This oven takes care of customers who prefer KFC's non-fried offerings, such as the grilled chicken Taster Box. As you've doubtlessly noted, it's somewhat smaller than the fryers. We're guessing demand isn't that huge.

As mentioned, KFC's Original Recipe chicken is floured and breaded in store. Each piece is briefly immersed in water, shaken dry and then dipped in the bread mix.

Although done by hand, the flouring process follows a very strict procedure to ensure uniformity across the franchise. Each piece is pressed into the flour, patted down and shaken an identical number of times using a specific set of actions.

The final step is deep frying. KFC's cookers are designed to house a set combination of chicken pieces: each tray contains two legs, two thighs, two ribs, two wings and one breast. This is the main reason KFC doesn't let customers request specific pieces when purchasing chicken combos. (We always thought they were just being stingy.)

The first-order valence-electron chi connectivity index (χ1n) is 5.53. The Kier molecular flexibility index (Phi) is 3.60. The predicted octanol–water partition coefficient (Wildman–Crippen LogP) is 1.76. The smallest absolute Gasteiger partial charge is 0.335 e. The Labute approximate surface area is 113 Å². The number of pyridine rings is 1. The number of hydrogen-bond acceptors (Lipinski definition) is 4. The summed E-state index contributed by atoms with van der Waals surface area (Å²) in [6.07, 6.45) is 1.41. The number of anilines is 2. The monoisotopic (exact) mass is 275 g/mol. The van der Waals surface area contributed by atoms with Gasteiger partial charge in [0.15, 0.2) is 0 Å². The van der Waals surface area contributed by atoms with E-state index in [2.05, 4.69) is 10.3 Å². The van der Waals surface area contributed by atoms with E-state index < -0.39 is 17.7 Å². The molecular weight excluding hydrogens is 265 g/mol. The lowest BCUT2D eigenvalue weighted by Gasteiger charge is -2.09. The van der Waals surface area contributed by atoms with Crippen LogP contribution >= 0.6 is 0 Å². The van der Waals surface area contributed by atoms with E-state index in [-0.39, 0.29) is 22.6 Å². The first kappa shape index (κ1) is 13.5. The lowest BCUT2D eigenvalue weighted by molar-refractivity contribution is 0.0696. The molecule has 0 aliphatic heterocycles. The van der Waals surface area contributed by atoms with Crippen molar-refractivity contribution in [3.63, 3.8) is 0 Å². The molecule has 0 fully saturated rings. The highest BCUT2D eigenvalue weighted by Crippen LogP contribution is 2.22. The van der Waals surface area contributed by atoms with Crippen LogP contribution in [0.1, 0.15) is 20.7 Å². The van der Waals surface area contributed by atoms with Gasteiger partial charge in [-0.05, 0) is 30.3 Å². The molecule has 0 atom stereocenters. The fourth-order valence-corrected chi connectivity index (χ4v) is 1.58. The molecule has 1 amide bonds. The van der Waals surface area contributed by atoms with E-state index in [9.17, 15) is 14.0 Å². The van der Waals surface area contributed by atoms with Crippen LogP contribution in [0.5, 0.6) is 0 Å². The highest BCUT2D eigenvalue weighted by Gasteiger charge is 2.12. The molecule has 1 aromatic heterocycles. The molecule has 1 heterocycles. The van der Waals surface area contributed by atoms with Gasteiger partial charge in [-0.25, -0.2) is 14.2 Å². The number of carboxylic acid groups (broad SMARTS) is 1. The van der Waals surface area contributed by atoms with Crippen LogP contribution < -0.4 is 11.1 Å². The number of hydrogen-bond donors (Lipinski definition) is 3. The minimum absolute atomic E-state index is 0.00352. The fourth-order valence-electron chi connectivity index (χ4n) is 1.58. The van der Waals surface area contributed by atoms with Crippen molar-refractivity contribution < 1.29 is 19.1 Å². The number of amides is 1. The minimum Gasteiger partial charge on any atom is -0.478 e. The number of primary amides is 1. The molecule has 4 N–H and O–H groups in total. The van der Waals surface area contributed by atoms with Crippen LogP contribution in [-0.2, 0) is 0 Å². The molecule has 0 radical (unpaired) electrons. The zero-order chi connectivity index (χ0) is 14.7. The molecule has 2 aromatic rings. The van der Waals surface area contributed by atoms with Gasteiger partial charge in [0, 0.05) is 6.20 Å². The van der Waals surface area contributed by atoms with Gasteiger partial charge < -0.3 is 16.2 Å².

Finally, the finished product ends up in the display box behind the front counter, ready for serving.

Each batch of chicken has a set time that it needs to be sold by. Anything left over after the time limit expires is binned and replaced.

To see the preparation and frying process in action, check out the video clip below:

This story has been updated from its original publication.


    I'd be willing to bet that most stores never stick to the serve-by time for cooked chicken. A same system applies at McDonald's, and when I worked there, rarely did we pay much attention to the timers. Had we done so, it would've resulted in a lot of wasted product.

      You'd win that bet.

      I hope they NEVER stick to the serve-by time, why on earth would you want to waste so much chicken!!?

    What, no Frankenchickens?